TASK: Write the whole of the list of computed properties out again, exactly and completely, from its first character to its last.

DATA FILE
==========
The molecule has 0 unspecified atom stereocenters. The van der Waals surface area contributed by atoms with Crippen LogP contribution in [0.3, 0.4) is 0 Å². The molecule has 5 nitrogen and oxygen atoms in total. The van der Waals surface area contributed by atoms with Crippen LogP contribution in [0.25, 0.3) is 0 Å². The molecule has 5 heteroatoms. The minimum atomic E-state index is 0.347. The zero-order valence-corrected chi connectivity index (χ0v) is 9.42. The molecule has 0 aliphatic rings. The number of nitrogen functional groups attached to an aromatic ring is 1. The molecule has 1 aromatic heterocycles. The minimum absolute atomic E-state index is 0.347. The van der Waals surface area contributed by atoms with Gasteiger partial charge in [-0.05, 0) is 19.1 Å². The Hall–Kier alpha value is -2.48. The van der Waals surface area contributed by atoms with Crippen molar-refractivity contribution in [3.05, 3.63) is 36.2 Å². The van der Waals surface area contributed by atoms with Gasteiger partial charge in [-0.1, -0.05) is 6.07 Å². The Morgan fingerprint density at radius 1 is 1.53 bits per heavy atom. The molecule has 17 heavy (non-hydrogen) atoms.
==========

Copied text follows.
The molecule has 0 unspecified atom stereocenters. The van der Waals surface area contributed by atoms with Crippen LogP contribution in [0.3, 0.4) is 0 Å². The molecule has 5 nitrogen and oxygen atoms in total. The van der Waals surface area contributed by atoms with Crippen LogP contribution in [0.25, 0.3) is 0 Å². The molecule has 5 heteroatoms. The minimum atomic E-state index is 0.347. The zero-order valence-corrected chi connectivity index (χ0v) is 9.42. The molecule has 0 aliphatic rings. The number of nitrogen functional groups attached to an aromatic ring is 1. The molecule has 1 aromatic heterocycles. The minimum absolute atomic E-state index is 0.347. The van der Waals surface area contributed by atoms with Gasteiger partial charge in [-0.05, 0) is 19.1 Å². The Hall–Kier alpha value is -2.48. The van der Waals surface area contributed by atoms with Crippen molar-refractivity contribution in [3.05, 3.63) is 36.2 Å². The van der Waals surface area contributed by atoms with Gasteiger partial charge in [-0.1, -0.05) is 6.07 Å². The Morgan fingerprint density at radius 1 is 1.53 bits per heavy atom. The molecule has 17 heavy (non-hydrogen) atoms.